Day Out – 16 Top Tips for Visiting the Sky Garden, London
Fresh back from a great weekend in London here are my tips for booking a visitor slot at the Sky Garden and having a good time when you get there. The arrival experience at the Sky Garden completely reminded me of the painful process of going through check in and security at an airport (not particularly pleasant) but, just like jetting off on holiday, it’s worth it in the end.
1 Firstly, the good news, the Sky Garden is free. Yay! So my number one tip is don’t worry about the price.
2 Secondly you have to book, you can’t just turn up. Tickets are sought after, especially at weekends, so they get snapped up months in advance so get your organisational hat on.
3 Tickets are tied to a specific time slot and to a specific individual. Each visitor is allotted an hour within the Sky Garden unless you book a meal at one of the restaurants, which naturally may take longer. I’d planned to get two tickets for a Friday afternoon and then see which of my mates would come with me. This isn’t possible. You have to state the full name of each ticket holder when you book and they require to show valid ID to security when they arrive.
4 Children must be booked in too. Children under the age of 16 must be accompanied by an adult aged 18 years of over. One adult may bring a maximum of 3 children with them. I contacted the SkyGarden to find out the ID policies for little ones and thankfully under 18s do not require identification.
5 Think about your Luggage – I was heading straight from the airport to the Sky Garden but there’s a strict luggage allowance and no lockers so ensure your baggage not only fits their current criteria of bagggage size but also that you’re happy dragging it around with you.
6 Remember your ID!
7 Finding the Sky Garden – don’t follow the street numbers as they make no sense whatsoever, just look up and find the iconic building and walk towards it. Secondly, the entrance isn’t even on Fenchurch Street, it’s round the corner, so ignore the street numbers and street name!
8 Over and Out – The building is also known as the Walkie Talkie building, and if you do get lost this name resonates far more with locals than the Sky Garden when asking for directions.
9 Arrive Early – I arrived at my allotted time and saw a snaking queue at the door. As my paperwork said I’d been given an hour to visit I did worry that I’d waste fifteen minutes queuing but don’t panic. Once inside the actual garden I never heard or saw anyone rounding people up, there isn’t an armband system etc. or tannoy announcements so you’re trusted to stick roughly to your visit time. It was very chilled once you were inside.
10 If it’s raining bring an umbrella, the snaking queue often goes right out the door into the wonderful British weather.
11 An Hour is Ample – Once inside the Sky Garden you’re free to explore the gardens and take in the views. An hour may not sound much but it does actually suffice so relax.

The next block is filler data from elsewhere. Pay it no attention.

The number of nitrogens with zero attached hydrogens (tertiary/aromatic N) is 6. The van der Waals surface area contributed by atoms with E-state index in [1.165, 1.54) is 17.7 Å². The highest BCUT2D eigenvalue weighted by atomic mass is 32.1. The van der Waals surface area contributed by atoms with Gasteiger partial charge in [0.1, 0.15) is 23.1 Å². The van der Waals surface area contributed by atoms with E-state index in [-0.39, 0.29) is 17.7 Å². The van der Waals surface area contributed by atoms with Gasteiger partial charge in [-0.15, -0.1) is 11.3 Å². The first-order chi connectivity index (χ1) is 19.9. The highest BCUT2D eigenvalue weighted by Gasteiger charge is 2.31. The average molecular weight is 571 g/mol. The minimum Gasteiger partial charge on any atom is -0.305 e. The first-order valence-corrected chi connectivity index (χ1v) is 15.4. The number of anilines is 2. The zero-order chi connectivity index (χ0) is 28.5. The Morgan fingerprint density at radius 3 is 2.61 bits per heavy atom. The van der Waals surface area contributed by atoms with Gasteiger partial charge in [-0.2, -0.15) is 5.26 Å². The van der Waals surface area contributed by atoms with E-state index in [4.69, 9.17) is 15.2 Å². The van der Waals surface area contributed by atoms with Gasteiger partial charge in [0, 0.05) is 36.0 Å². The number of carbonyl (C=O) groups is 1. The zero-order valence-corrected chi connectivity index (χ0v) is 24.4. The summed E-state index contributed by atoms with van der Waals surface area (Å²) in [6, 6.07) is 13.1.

12 Don’t Expect too much Garden- To be fair the gardens aren’t exactly extensive, but it’s lovely to see greenery (any greenery) in such a modern building.
13 Don’t Expect Sunshine but Do Feel Safe with your Kids – The rooftop terrace offers great views of the city, London Bridge and fantastic views of the Shard. The terrace is covered and very safe for children so feel confident bringing toddlers to visit, but if you’d hoped to catch some rays having a drink on the open air terrace then this isn’t the place for it as terrace is, to all intents and purposes, completely covered and it can naturally be very windy due to its height, so I’d class a visit to the Sky Garden as an indoor activity.
14 Eat & Drink – If you haven’t booked a restaurant the Skypod is the place to grab a coffee, cake, salad or sandwich. It’s not overly expensive considering we’re talking about a key tourist attraction in the city of London. The cocktails are beautiful and delicious – including the alcohol free ones. The Skypod operates like chain coffee shop i.e. you queue, order, pay and collect your goods, there’s no table service. Therefore if you’re travelling alone or on your own with your children and you want seconds you pretty much have to abandon your seat/table, queue with all your coats/baggage and then find a new table so it’s worth trying to order what you want in one go.
15 Crowd Control – due to the strict ticketing the numbers of visitors within the Sky Garden at any one time are regulated. This means there’s usually enough tables and chairs for everyone and the queue for the Skypod isn’t particularly long. It never feels overly crowded and there’s no such thing as a lunch time rush, which is always a relief in a busy city like London. Blankets are provided at the tables as sometimes the gusts of wind that blow in from the terrace are quite powerful and chilly, so it’s very snug to wrap up if required.
16 Lastly make sure you have your phone fully charged for taking photos. This is a wonderful spot, for free, in the heart of London. It could be a novel place for a hen do to kick start a weekend, a great spot for a proposal, I explored on my own (nae pals) and loved it, a school trip was visiting when I was there so it’s fantastic for youngsters and I’d thoroughly recommend getting the organisation in place to make this trip happen for you.
[And I’ll just say it again, remember your ID.]
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